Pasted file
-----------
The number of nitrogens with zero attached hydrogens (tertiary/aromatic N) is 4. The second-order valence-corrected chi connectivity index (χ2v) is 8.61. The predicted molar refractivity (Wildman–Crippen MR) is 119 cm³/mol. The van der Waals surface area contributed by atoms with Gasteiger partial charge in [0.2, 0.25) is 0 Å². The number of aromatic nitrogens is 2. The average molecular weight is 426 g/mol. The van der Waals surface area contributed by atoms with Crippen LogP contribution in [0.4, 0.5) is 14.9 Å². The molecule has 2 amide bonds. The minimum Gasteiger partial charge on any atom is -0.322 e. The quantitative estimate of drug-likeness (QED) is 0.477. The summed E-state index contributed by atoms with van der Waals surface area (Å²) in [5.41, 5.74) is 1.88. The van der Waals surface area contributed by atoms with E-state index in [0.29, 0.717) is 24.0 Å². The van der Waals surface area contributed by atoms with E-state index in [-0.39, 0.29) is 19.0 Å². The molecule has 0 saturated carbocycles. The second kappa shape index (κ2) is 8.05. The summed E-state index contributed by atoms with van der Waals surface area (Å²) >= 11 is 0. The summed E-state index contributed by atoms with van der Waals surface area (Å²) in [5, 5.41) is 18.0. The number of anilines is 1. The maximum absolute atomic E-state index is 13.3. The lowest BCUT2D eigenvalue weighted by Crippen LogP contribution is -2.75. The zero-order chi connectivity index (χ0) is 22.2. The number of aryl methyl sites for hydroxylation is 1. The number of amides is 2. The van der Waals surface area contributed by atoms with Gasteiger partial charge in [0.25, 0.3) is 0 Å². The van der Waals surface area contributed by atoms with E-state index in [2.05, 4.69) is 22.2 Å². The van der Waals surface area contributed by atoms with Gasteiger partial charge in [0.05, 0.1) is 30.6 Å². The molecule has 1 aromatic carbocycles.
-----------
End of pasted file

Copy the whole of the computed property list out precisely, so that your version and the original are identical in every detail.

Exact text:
The number of nitrogens with zero attached hydrogens (tertiary/aromatic N) is 4. The second-order valence-corrected chi connectivity index (χ2v) is 8.61. The predicted molar refractivity (Wildman–Crippen MR) is 119 cm³/mol. The van der Waals surface area contributed by atoms with Gasteiger partial charge in [0.2, 0.25) is 0 Å². The number of aromatic nitrogens is 2. The average molecular weight is 426 g/mol. The van der Waals surface area contributed by atoms with Crippen LogP contribution in [0.4, 0.5) is 14.9 Å². The molecule has 2 amide bonds. The minimum Gasteiger partial charge on any atom is -0.322 e. The quantitative estimate of drug-likeness (QED) is 0.477. The summed E-state index contributed by atoms with van der Waals surface area (Å²) in [5.41, 5.74) is 1.88. The van der Waals surface area contributed by atoms with E-state index in [0.29, 0.717) is 24.0 Å². The van der Waals surface area contributed by atoms with E-state index in [-0.39, 0.29) is 19.0 Å². The molecule has 0 saturated carbocycles. The second kappa shape index (κ2) is 8.05. The summed E-state index contributed by atoms with van der Waals surface area (Å²) >= 11 is 0. The summed E-state index contributed by atoms with van der Waals surface area (Å²) in [5, 5.41) is 18.0. The number of anilines is 1. The maximum absolute atomic E-state index is 13.3. The lowest BCUT2D eigenvalue weighted by Crippen LogP contribution is -2.75. The zero-order chi connectivity index (χ0) is 22.2. The number of aryl methyl sites for hydroxylation is 1. The number of amides is 2. The van der Waals surface area contributed by atoms with Gasteiger partial charge in [0.25, 0.3) is 0 Å². The van der Waals surface area contributed by atoms with E-state index in [2.05, 4.69) is 22.2 Å². The van der Waals surface area contributed by atoms with Gasteiger partial charge in [0.05, 0.1) is 30.6 Å². The molecule has 1 aromatic carbocycles.